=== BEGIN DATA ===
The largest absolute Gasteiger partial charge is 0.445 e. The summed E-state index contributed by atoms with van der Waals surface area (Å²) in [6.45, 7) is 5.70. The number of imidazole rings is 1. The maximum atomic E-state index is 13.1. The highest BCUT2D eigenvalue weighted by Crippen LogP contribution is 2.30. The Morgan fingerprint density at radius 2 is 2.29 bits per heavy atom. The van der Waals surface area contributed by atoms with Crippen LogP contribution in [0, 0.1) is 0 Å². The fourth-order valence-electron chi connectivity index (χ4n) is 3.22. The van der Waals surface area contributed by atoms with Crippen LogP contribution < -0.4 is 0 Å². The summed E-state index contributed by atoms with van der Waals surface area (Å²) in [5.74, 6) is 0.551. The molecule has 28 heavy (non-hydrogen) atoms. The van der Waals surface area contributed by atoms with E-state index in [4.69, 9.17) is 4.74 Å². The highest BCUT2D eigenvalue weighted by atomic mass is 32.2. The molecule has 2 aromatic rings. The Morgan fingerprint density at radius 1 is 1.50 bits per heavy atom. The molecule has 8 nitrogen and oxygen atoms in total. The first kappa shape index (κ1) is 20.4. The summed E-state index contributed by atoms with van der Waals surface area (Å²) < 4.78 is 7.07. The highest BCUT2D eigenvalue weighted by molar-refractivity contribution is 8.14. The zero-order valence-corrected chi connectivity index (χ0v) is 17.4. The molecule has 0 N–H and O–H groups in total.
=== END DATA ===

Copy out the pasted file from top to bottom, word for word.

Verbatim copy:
The largest absolute Gasteiger partial charge is 0.445 e. The summed E-state index contributed by atoms with van der Waals surface area (Å²) in [6.45, 7) is 5.70. The number of imidazole rings is 1. The maximum atomic E-state index is 13.1. The highest BCUT2D eigenvalue weighted by Crippen LogP contribution is 2.30. The Morgan fingerprint density at radius 2 is 2.29 bits per heavy atom. The van der Waals surface area contributed by atoms with Crippen LogP contribution in [0, 0.1) is 0 Å². The fourth-order valence-electron chi connectivity index (χ4n) is 3.22. The van der Waals surface area contributed by atoms with Crippen LogP contribution < -0.4 is 0 Å². The summed E-state index contributed by atoms with van der Waals surface area (Å²) in [5.74, 6) is 0.551. The molecule has 28 heavy (non-hydrogen) atoms. The van der Waals surface area contributed by atoms with E-state index in [4.69, 9.17) is 4.74 Å². The highest BCUT2D eigenvalue weighted by atomic mass is 32.2. The molecule has 2 aromatic rings. The Morgan fingerprint density at radius 1 is 1.50 bits per heavy atom. The molecule has 8 nitrogen and oxygen atoms in total. The first kappa shape index (κ1) is 20.4. The summed E-state index contributed by atoms with van der Waals surface area (Å²) < 4.78 is 7.07. The highest BCUT2D eigenvalue weighted by molar-refractivity contribution is 8.14. The zero-order valence-corrected chi connectivity index (χ0v) is 17.4. The molecule has 0 N–H and O–H groups in total.